GQG Partners Emerging Markets Equity had a spectacular year thanks largely to its stock-picking prowess. The portfolio featured large holdings in some of the year’s best performing stocks, including online gaming, e-commerce, and digital payments platform Sea Limited, Latin American e-commerce company MercadoLibre and Chinese alcoholic beverage company Wuliangye Yibin Co.

The gold-rated fund, which is new to the Australian market, looks for companies with a manageable (if any) amount of debt; proven leadership with a record of prudent capital allocation; and a history of weathering tough economic conditions.

"Portfolio manager Rajiv Jain is more interested in steady growth than the firms with the highest growth rates," says Morningstar senior fund analyst Matthew Wilkinson.

"He is willing to pay relatively high prices for top notch opportunities, but if valuations seem excessive for low- or moderate-growth stocks, he turns away."

Morningstar analysts say Robeco Emerging Conservative Equity's underweight position in tech and China, and overweight position in sectors and stocks that became the losers of the global lockdown, explain the strategy's underperformance.

"While the strategy was expected to deliver downside protection during the corona-driven sell-off in 2020, it failed dramatically and also didn't recover much during the subsequent recovery rally," analyst Jeffrey Schumacher says.

"The fund suffered from negative effects from lower exposure to Tencent, Alibaba and TSMC and from underweight technology, owning Chinese banks and Thai financials and being overweight to lockdown-sensitive, but normally low-beta Brazilian utilities which also suffered from a weak currency.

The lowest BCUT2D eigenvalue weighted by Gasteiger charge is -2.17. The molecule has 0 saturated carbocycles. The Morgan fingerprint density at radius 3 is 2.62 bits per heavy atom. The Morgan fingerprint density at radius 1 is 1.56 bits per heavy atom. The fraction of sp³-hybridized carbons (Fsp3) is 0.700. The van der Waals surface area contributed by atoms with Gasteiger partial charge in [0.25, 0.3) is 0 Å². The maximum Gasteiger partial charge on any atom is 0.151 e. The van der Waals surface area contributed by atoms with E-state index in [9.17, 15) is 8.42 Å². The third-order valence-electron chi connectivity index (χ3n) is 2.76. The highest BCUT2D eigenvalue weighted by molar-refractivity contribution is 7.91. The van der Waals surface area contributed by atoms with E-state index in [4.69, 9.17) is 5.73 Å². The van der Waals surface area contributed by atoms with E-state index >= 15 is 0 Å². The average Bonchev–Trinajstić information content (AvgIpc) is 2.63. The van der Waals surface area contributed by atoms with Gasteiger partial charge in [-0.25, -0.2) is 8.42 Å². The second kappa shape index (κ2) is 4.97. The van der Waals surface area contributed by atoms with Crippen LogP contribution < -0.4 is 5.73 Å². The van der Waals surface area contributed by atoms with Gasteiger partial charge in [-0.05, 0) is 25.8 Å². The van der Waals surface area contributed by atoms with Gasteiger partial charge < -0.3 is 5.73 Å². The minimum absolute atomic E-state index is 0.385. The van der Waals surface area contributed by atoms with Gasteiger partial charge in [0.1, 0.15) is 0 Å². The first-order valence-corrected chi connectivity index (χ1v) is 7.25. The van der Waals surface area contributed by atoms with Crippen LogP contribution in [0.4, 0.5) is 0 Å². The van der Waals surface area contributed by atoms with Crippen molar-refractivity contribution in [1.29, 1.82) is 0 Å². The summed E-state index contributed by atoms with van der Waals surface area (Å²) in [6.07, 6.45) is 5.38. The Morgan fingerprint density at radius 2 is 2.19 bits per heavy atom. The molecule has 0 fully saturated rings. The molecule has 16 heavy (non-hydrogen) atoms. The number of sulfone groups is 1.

"Higher allocation to small- and mid-caps versus peers/index hurt performance too."

Source: Morningstar Direct

 

Emma Rapaport is an Editor at Morningstar, owner of Firstlinks. This article is general information and does not consider the circumstances of any investor.

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6 Comments
Matt
March 11, 2021

Why is there no mention of Frazis Capital Partners? They claim to have returned about 90% in 2020.

Stonks
January 14, 2021

What are the conditions to be included in the Global equity Large Cap league table? For example the global large cap active ETF 'ARKK US' is not included. ARKK returned 131% (total return, AUD) for CY 2020. why is that not in the table?

Disruptor
January 14, 2021

The article covers 480 flagship Australian funds, exchange-traded funds and listed investment companies. ARKK trades in the USA, so is out of scope for this article. But you can invest domestically in a similar portfolio through the Nikko AM ARK Global Disruptive Innovation Fund. Its total return in 2020 was about 120%. The weighted average market cap of ARKK (and the Nikko AM Fund) is more than US$100 billion, so is definitely Large Cap

Ian
January 14, 2021

There is no mention of the Magellan 100 billion dollar investments in predominantly global equities!

Graham Hand
January 14, 2021

Hi Ian, the article focusses on fund performance, not fund size, looking at 480 funds. Magellan does not feature in the top or bottom few listed.

SMSF Trustee
January 14, 2021

Sorry, when the overwhelming message of most articles on Firstlinks is the importance of taking longer term views for long term assets, what's the point and the benefit of a short term focused piece like this? I'm really personally pleased that one of the top few listed here is the main equity fund in my SMSF, but I'm with them because of their long term performance, not how they went in 2020. Is this a bit of evidence that Morningstar are starting to use the old Cuffelinks website to push their own stuff instead of keeping it independent? I hope not!